PSYCHOLOGICAL SKILLS TRAINING:
In this lecture we talk about ways of implementing relaxation procedures, energizing strategies, imaging, and hypnosis for the purpose of developing psychological skill. Our primary focus in this regard has been facilitation of athletic performance. Learning how to focus attention, increase self-confidence, and control the debilitating effects of anxiety and worry is important for both athletes and nonathletes. In this lecture we will be discussing the following topics:
- Effectiveness of psychological intervention programs
- Differentiating between psychological skills and methods
- Measurement of psychological skills
- A psychological skills training program
Effectiveness of Psychological Intervention Programs
A number of literature reviews have been published that verify that planned psychological interventions and programs are effective in enhancing athletic performance (Greenspan & Feltz, 1989; Vealey, 1994; Weinberg & Comar, 1994).These reviews confirm that of approximately forty-five studies reviewed, thirty-eight, or 85 percent, have found positive performance effects (Weinberg & Williams, 2001). In addition, a number of more recent investigations have also supported the effectiveness of psychological interventions. Psychological intervention programs are effective in increasing self-confidence, focusing attention, energizing effort, and enhancing athletic performance.
Differentiating Between Psychological Skills and Methods
Coaches and athletes often use the terms psychological skills and psychological method as synonyms, when they actually have different meanings. Psychological methods, techniques, or strategies refer to practices that lead to psychological skill. Examples of psychological methods include goal setting, imagery, progressive relaxation, meditation, self-talk, and hypnosis. Each of these psychological methods, when properly learned and applied, lead to enhanced psychological skill. Conversely, psychological skill refer to learned or innate characteristics of an athlete that make it possible or even likely that she will succeed in sport. Examples of psychological skill include intrinsic motivation, self-confidence, attentional control, arousal control, anxiety control, and general self-awareness.
Measurement of Psychological Skills
Several inventories have been developed that are designed to measure psychological skills used by athletes. Before adopting a specific inventory, the practitioner should become familiar with the reliability, validity, and psychometric properties of the selected inventory.
1. Psychological skills inventory for sports The Psychological Skills Inventory for Sports (PSIS-5) was developed by Mahoney, Gabriel, and Perkins (1987). The PSIS-5 (5th version) is a 45-item inventory that measures the psychological skills of anxiety control, concentration, confidence, mental preparation , motivation, and team orientation.
2. Athletic coping skills inventory
The Athletic Coping Skills Inventory (ACSI-28) was developed by Smith, Schutz, Smoll, and Ptacek (1995). It measures the psychological skills of coping with adversity, peaking under pressure, goal setting/mental preparation, concentration, freedom from worry, confidence and achievement motivation, and coachability.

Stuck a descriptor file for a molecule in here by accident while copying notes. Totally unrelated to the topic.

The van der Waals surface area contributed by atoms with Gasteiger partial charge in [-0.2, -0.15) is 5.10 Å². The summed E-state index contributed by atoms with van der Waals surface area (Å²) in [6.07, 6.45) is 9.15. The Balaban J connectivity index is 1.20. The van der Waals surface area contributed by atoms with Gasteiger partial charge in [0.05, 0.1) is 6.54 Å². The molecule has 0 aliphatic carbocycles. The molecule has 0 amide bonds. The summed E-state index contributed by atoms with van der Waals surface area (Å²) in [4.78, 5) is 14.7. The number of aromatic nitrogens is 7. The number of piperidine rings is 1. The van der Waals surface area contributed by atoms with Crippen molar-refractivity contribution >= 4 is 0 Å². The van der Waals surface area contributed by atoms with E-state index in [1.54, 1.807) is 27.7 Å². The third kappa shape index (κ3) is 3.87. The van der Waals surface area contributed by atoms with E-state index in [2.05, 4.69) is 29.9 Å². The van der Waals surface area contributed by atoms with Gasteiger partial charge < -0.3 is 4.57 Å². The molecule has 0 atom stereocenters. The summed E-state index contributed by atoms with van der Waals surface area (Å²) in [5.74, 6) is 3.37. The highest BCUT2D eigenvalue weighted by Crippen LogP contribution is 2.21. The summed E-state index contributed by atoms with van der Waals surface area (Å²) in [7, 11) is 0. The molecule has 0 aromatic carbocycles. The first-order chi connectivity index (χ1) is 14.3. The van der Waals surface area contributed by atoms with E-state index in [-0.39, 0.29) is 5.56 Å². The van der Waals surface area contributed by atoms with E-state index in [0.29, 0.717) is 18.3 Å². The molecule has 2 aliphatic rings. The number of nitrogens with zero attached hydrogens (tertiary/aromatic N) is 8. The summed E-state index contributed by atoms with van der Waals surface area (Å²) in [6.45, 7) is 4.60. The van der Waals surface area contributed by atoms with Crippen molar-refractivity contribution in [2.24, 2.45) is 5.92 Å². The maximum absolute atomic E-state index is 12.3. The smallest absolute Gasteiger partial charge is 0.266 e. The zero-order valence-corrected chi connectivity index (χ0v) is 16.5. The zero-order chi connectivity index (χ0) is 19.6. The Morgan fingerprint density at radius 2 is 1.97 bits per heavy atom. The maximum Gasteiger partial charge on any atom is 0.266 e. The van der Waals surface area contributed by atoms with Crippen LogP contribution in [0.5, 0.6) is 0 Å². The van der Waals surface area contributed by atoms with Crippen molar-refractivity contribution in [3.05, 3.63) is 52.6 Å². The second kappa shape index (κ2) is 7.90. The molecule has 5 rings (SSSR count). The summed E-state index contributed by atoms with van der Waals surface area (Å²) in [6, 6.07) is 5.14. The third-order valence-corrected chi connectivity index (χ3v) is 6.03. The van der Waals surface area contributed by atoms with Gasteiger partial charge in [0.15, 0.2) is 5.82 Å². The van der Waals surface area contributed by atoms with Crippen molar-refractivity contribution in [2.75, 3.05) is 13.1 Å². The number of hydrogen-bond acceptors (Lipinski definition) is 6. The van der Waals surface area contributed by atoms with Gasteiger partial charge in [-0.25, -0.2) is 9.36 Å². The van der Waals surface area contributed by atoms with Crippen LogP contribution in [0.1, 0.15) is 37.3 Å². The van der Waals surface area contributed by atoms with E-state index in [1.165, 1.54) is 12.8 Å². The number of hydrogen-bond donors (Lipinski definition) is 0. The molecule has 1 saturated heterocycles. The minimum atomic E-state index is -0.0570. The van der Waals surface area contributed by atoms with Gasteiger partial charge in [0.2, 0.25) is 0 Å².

3. Test of performance strategies The Test of Performance Strategies (TOPS) was developed by Thomas, Murphy, and Hardy (1999). It measures a combination of methods and skills of athletes in strategic situations. Factors measured by the TOPS in the competitive situation include self-talk, emotional control, automaticity, goal setting, imagery, activation, negative thinking, and relaxation. Factors measured by the TOPS in the practice situation include the same factors used in the competitive situation, with the exception that negative thinking is replaced by attentional control.
Psychological Skills Training Program
A number of psychological skills training programs have been proposed. A sample psychological skill training program is give below. It has seven phases.
Who is the Client?
They determine who the client is.
Initial Meeting with Athletes.
Initial meeting is critical
Education of the Sport Psychologist Relative to Activity
Period of self-education will be required to help the sport psychologist bridge the gap from being a novice to being fully knowledgeable and conversant about the sport.
Development of a Needs Assessment Plan
The sport psychologist must have a working knowledge of athletesâ€™ current psychological skills. This can be accomplished only through formal and informal assessment.
2. Performance profiling
3. Observation of athletes during practice and competition
4. Use of objective pencil and paper inventories
Psychological Methods and Strategies to be Taught
In this phase, a master plan is developed in terms of what, when, and in what sequence psychological methods are to be taught to address psychological skill weaknesses.
Actual Teaching and Learning of Selected Psychological Methods
1. Psychological Methods to be taught, practiced , and applied in competition to enhance psychological skills
I. Goal setting
2. Performance Routines to be taught, practiced, and applied in competition to enhance psychological skills
Phase 7: Ongoing and End-of-Session Evaluation of PSTP
For best results, the PSTP must be continually reviewed and evaluated.
Cox, H. Richard. (2002). Sport Psychology: Concepts and Applications. (Fifth Edition). New York: McGraw-Hill Companies Lavallec. D., Kremer, J., Moran, A., & Williams. M. (2004) Sports Psychology: Contemporary Themes. New York: Palgrave Macmillan Publishers